Evernote's Andrew Sinkov announces that the company is "excited to unveil a first look at the Evernote experience on Glass". Sinkove goes on to explain "our current implementation focuses on two actions. First, you’ll be able to quickly capture a photo or short video and send it to your Evernote account from the Google Glass sharing menu. Second, you can choose a note from Evernote Web and send it directly into the Glass Timeline so that you have it available right in your field of view when you need it".
Remember when Bluetooth phone headsets came along and suddenly there were all these people loudly talking to themselves in public? Schizoid behavior became, if not cool, at least somewhat tolerable. Well expect the same experience now that Google Glass is hitting the street, because contrary to nearly any picture you can find of the thing, when you actually use it most of your time is spent looking up and to the right, where the data is. I call it the Google Gaze.
Only time will tell how traffic courts will come to view Google Glass, but having finally tried one I suspect it may end up on that list of things we’re supposed to drive without.
Unlike many other Android devices, Google's Nexus smartphones and tablets do little to spoil the fun for avid modders. The bootloaders are unlockable and root is just a few steps away. It's no wonder then that the Nexus threads on forums are crawling with custom kernels and green droid distributions and all sorts of apps meant to provide even more functionality than what Google throws in out-of-the-box.
As a result, the fact that Google Glass comes with modder-friendly software shouldn't come as a surprise to any Android enthusiast. The idea is fairly simple -- get developers involved in the process of improving the pair of smart glasses. Why? If Android 4.2 is of any indication, the software giant can take some good custom bits and add them into what will be the next Android iteration available for Google Glass.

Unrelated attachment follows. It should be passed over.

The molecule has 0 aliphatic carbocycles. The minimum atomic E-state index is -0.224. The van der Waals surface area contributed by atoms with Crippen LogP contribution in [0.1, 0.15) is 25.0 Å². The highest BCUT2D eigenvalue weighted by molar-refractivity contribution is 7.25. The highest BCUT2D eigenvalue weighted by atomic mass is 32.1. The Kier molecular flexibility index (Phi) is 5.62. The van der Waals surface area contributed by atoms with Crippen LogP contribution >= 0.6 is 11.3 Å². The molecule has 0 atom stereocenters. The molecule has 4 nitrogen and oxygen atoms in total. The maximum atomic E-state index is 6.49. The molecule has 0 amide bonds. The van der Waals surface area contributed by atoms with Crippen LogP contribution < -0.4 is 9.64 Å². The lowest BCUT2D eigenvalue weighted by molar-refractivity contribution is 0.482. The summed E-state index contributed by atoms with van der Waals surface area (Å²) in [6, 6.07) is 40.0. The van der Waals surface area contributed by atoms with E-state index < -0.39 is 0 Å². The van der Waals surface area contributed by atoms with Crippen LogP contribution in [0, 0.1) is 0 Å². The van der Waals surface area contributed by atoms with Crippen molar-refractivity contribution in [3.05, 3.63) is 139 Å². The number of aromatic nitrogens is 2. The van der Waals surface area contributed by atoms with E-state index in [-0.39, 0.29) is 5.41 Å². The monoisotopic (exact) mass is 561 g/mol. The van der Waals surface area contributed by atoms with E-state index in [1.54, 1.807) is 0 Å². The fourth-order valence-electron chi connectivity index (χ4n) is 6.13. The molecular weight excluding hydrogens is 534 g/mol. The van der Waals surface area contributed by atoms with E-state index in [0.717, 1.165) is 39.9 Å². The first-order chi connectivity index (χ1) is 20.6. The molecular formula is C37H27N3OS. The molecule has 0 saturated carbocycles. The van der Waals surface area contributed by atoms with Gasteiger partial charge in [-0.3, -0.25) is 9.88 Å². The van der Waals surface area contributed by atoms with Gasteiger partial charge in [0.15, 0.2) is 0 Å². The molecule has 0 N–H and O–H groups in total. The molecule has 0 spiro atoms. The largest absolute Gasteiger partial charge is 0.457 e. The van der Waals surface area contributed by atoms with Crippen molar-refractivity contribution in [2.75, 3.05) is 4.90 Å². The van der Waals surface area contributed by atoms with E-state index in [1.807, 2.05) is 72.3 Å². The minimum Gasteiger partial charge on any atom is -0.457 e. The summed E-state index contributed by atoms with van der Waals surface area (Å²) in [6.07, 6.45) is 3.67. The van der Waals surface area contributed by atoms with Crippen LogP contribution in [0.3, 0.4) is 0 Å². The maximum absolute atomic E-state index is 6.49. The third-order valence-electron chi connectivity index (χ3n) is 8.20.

Google has changed many aspects of our mundane digital lives including how we search online, use an email service, communicate with folks around the world, and interact with our mobile devices. Now the company even wants to change how we talk about glasses.
Who could have imagined that in 2013 we would be discussing the hardware specifications of a pair of spectacles? Before Google Glass this was unimaginable, but as the search giant has just released the specs of its specs, things just got real. So what is the search giant's forthcoming device packing?
Blink and you missed it. Registration for Google's developer conference opened at 10 a.m. EDT this morning and sold out fast. With so much candy to offer -- Android Key Lime Pie, Chromebook Pixel, Glass and Google Now -- I'm not exactly surprised. Google I/O 2012 was big, and this year's event promises to be even bigger. I got the "Google I/O is sold out" on the registration page around 10:48 a.m.
Google charges $900 for general developer admission and $300 for students or school faculty. The event takes place in San Francisco from May 15-17. Considering the goodies Google gives attendees, some people might sign up just for the hope of free Glass or Pixel (don't hold your breath). Last year, attendees got Galaxy Nexus, Nexus Q and Nexus 7. Oh yeah, Train performed live.
We all have heard about Google Glass -- for sometime now. There's talk it's coming (but not when) and that there are unique capabilities (but most details are under wraps). Google Glass is a bit of an enigma, and I have remained largely uninterested in the project. That changed this morning.
Google makes me want a product I had no idea I was even interested in -- I am pretty sure that's the intention. In fact, Google had me drooling in only two minutes and sixteen seconds -- talk about a good sales pitch. And the video did not even require many words to accomplish its task.
Select developers already have access to Google’s futuristic glasses, but now the search giant has launched a competition giving ordinary American citizens the chance to buy a pair before they’re launched, and become a "Glass Explorer" (as Google terms those "bold, creative individuals who want to help shape the technology").
To be in with a shot you need to tell Google, via Google+ or Twitter, what you would do with the glasses if you had a pair. The more creative your answer, the more likely the chance of you actually being selected. "Wear them on the subway and get mugged" probably won’t win.